From there, in the film, Rasmussen connects Gerda with a gallery in Paris, the couple moves there, and she and her pictures of Lili become a huge hit. (In real life, they’ve already moved to Paris, where it’s revealed that Lili is her spouse, and Lili lives as an out woman. In the film, Lili continues to be presented as Einar’s cousin, and only reveals her true identity to Gerda and to Hans — a fictional character), who Gerda has tracked down in the hope of better understanding her husband/wife.)
And as Lili and Gerda try to figure out what’s wrong with him/her (and remember, we’re watching this with 2015 eyes, not the 1920s, when no
one knew what to make of all this), the tension that comes with a gnawing sense of desperation (not to mention a bevy of shrinks who misdiagnose Einar as a sexual deviant, a homosexual and a schizophrenic) eventually leads Lili to a doctor in Dresden who attempts something that’s never been done before. (And two more bits of artistic license. While it seems to be a relatively quick turn of events in the movie, in real life it took Lili nearly two decades to go from first appearance to surgery. And in real life, it was two doctors, four surgeries; in the film, one doctor, two procedures.)
The acting in The Danish Girl is brilliant, making you overlook the story if you know it already. The Swedish-born Vikander, who’s hot right now (she’s in three projects slated for next year, including a new Bourne sequel), succeeds in capturing a self-assured woman whose armor is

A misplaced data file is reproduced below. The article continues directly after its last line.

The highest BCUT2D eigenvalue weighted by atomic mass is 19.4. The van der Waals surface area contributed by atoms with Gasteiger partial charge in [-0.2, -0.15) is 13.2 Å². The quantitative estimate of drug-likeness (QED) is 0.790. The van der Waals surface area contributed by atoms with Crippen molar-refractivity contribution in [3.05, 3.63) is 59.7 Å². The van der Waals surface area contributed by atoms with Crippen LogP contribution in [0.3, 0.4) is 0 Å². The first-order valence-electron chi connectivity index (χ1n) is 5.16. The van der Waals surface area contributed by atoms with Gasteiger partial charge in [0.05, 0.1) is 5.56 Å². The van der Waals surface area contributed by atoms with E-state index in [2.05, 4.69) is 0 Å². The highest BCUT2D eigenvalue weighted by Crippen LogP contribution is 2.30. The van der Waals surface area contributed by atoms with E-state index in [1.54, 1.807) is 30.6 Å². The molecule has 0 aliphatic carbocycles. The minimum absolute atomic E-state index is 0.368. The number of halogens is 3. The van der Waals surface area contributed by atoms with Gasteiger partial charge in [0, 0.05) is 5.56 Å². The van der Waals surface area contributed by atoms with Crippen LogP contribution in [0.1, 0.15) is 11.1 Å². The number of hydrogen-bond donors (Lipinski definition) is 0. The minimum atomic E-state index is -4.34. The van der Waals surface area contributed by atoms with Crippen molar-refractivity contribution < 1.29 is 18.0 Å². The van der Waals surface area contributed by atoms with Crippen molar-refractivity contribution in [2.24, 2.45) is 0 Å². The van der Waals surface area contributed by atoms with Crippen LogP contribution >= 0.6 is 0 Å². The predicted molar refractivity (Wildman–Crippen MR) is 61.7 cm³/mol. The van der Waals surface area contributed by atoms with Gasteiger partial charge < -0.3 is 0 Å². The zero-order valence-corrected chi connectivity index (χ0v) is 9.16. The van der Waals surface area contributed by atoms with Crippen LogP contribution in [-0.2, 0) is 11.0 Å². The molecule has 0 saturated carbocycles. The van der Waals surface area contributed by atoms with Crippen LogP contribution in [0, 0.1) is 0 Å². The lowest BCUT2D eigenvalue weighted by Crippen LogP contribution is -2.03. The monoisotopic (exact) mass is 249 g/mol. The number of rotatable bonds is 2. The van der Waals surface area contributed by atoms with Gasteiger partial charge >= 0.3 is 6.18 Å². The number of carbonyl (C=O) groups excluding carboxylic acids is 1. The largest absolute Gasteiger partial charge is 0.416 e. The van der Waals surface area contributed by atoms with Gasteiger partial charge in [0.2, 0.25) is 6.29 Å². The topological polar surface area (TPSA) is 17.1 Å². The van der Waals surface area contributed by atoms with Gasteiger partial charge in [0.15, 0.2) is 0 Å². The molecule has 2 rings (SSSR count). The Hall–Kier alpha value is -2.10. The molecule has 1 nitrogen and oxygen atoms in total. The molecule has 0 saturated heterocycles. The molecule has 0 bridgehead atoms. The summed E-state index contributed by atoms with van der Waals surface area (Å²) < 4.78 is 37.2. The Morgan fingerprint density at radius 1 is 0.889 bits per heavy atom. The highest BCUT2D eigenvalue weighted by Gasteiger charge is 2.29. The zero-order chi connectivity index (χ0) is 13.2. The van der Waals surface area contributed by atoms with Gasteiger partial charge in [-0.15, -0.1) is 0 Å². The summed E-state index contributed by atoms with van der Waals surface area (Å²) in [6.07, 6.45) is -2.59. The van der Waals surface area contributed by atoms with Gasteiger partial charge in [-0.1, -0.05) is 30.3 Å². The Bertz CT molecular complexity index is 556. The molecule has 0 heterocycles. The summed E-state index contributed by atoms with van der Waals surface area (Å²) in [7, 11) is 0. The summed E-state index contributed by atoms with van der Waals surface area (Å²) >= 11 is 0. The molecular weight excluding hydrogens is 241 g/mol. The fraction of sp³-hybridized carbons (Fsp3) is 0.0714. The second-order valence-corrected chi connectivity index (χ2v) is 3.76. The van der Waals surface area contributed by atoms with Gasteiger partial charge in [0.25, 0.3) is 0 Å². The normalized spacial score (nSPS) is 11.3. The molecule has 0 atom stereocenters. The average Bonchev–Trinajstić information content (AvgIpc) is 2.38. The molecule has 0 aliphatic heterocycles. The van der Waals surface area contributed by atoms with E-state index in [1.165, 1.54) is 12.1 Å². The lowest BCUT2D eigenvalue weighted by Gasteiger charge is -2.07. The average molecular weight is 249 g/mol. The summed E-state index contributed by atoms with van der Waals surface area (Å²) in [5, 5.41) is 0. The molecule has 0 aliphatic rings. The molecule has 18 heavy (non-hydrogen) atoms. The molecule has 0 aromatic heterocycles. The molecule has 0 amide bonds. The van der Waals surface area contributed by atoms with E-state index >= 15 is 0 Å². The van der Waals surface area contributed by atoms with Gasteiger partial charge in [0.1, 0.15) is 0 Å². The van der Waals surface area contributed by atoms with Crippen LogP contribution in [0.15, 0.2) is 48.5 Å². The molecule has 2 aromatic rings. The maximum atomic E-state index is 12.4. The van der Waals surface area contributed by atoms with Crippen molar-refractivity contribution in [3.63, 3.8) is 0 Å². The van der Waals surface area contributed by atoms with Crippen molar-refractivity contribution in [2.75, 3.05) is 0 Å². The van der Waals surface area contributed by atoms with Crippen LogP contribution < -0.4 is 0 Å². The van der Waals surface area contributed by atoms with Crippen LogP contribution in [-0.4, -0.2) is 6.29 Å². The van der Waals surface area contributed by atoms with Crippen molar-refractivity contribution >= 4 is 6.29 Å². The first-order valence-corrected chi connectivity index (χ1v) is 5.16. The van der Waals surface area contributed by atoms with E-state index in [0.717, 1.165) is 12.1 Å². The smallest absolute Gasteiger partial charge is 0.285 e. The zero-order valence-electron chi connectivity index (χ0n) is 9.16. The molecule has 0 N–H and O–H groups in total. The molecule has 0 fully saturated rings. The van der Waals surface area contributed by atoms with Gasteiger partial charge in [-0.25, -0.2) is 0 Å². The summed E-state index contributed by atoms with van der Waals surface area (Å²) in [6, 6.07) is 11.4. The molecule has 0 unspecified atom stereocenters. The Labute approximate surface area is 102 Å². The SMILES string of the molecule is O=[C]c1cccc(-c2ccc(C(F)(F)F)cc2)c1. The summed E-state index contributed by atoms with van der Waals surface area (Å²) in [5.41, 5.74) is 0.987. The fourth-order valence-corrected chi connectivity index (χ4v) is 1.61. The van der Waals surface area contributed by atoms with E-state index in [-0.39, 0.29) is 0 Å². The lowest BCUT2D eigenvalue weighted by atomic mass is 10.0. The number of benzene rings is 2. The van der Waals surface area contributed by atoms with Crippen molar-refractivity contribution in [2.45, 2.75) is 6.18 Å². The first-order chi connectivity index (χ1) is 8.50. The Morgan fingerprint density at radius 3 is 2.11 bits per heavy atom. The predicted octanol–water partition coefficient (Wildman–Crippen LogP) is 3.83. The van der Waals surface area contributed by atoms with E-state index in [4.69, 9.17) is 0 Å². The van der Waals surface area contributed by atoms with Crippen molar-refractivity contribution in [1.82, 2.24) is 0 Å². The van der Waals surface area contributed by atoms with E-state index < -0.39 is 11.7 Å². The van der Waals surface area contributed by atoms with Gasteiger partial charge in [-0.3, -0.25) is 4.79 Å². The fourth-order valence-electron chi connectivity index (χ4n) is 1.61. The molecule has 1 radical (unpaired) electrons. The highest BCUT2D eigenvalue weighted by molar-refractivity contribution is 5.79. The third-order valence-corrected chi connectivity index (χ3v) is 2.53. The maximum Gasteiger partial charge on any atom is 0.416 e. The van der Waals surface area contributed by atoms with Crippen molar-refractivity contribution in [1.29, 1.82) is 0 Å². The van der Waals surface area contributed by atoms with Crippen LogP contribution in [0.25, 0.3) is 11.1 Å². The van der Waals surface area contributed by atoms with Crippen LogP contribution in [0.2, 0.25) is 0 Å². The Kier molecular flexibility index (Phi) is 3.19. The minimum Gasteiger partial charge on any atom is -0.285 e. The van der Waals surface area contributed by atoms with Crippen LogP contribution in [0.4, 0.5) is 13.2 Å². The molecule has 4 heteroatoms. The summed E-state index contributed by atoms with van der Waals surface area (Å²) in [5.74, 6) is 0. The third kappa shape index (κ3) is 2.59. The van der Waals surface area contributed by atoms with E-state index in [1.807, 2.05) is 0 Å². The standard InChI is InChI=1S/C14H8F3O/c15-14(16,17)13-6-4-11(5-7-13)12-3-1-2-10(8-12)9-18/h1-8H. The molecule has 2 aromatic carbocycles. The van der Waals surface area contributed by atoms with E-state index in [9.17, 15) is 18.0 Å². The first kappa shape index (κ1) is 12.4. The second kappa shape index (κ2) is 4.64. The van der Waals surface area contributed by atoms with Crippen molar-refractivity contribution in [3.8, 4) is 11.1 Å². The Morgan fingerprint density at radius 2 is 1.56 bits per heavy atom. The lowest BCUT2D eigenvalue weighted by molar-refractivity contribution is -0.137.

punctured by the gentlest of souls. As is the case with Redmayne, Hooper and Cohen focus on many tight facial shots of her — showcasing not only a wide range of expressions, from pure love to anger to confusion to fear, but a dark-eyed, full-faced beauty that belongs in a photo from a century ago. A Supporting Actress Oscar nomination is not out of the realm.
Redmayne? In two short films, he has revealed himself to be a master of transformation; think total immersion a la Daniel Day-Lewis. In The Theory of Everything, his Hawking very slowly, convincingly, seamlessly deteriorated physically before our eyes and, for all intents, became the physicist the world knows. In The Danish Girl, while he looks nothing like the real-life Wegener/Elbe (nor, for that matter, does Vikander look like Gerda), his delicate, feminine, expressive features convey all the emotional and physical stages of gender transition — or, as I can relate to, a second adolescence: the acute apprehension that comes with bottling up one’s identity for so long, the exhilaration of coming out, the awkward first steps (literally, in heels) into womanhood, the fright of being outed, the fear of the feelings he feels as he tries to figure out his/her sexual identity, the tears of anguish as the layers of Einar are peeled back to reveal the inner Lili, the sadness over the toll it takes on the marriage, the full-stride confidence Lili feels with each passing day.